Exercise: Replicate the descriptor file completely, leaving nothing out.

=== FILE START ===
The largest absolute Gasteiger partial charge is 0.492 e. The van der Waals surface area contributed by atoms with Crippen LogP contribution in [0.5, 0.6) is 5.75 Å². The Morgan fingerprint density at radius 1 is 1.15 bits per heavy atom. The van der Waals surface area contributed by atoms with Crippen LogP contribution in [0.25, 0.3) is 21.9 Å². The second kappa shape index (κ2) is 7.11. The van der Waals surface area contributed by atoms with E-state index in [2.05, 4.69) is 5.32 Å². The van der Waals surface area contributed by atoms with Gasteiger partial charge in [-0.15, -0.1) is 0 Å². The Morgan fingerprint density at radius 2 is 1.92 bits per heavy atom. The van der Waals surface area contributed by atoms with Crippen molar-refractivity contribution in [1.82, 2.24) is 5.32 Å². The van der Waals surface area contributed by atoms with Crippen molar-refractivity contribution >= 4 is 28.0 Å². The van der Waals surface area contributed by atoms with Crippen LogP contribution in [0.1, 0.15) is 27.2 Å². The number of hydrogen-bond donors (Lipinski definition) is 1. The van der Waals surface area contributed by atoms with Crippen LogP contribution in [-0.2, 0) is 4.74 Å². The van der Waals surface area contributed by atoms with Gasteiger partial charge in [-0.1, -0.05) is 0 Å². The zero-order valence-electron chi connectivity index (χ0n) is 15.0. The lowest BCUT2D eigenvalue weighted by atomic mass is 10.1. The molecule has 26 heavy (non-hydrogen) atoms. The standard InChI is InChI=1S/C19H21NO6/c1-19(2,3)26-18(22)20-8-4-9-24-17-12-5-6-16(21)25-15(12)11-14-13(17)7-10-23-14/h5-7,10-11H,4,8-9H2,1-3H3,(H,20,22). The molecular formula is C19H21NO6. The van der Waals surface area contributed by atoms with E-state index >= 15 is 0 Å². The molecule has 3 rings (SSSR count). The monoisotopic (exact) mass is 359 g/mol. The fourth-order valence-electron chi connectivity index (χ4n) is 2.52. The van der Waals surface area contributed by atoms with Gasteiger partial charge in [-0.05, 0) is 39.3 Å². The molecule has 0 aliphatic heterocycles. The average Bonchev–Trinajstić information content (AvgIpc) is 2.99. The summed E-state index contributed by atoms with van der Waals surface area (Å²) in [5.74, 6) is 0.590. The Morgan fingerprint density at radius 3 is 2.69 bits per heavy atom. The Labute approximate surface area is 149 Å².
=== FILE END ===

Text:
The largest absolute Gasteiger partial charge is 0.492 e. The van der Waals surface area contributed by atoms with Crippen LogP contribution in [0.5, 0.6) is 5.75 Å². The Morgan fingerprint density at radius 1 is 1.15 bits per heavy atom. The van der Waals surface area contributed by atoms with Crippen LogP contribution in [0.25, 0.3) is 21.9 Å². The second kappa shape index (κ2) is 7.11. The van der Waals surface area contributed by atoms with E-state index in [2.05, 4.69) is 5.32 Å². The van der Waals surface area contributed by atoms with Gasteiger partial charge in [-0.15, -0.1) is 0 Å². The Morgan fingerprint density at radius 2 is 1.92 bits per heavy atom. The van der Waals surface area contributed by atoms with Crippen molar-refractivity contribution in [1.82, 2.24) is 5.32 Å². The van der Waals surface area contributed by atoms with Crippen molar-refractivity contribution >= 4 is 28.0 Å². The van der Waals surface area contributed by atoms with Crippen LogP contribution in [0.1, 0.15) is 27.2 Å². The number of hydrogen-bond donors (Lipinski definition) is 1. The van der Waals surface area contributed by atoms with Crippen LogP contribution in [-0.2, 0) is 4.74 Å². The van der Waals surface area contributed by atoms with Gasteiger partial charge in [-0.1, -0.05) is 0 Å². The zero-order valence-electron chi connectivity index (χ0n) is 15.0. The lowest BCUT2D eigenvalue weighted by atomic mass is 10.1. The molecule has 26 heavy (non-hydrogen) atoms. The standard InChI is InChI=1S/C19H21NO6/c1-19(2,3)26-18(22)20-8-4-9-24-17-12-5-6-16(21)25-15(12)11-14-13(17)7-10-23-14/h5-7,10-11H,4,8-9H2,1-3H3,(H,20,22). The molecular formula is C19H21NO6. The van der Waals surface area contributed by atoms with E-state index >= 15 is 0 Å². The molecule has 3 rings (SSSR count). The monoisotopic (exact) mass is 359 g/mol. The fourth-order valence-electron chi connectivity index (χ4n) is 2.52. The van der Waals surface area contributed by atoms with Gasteiger partial charge in [-0.05, 0) is 39.3 Å². The molecule has 0 aliphatic heterocycles. The average Bonchev–Trinajstić information content (AvgIpc) is 2.99. The summed E-state index contributed by atoms with van der Waals surface area (Å²) in [5.74, 6) is 0.590. The Morgan fingerprint density at radius 3 is 2.69 bits per heavy atom. The Labute approximate surface area is 149 Å².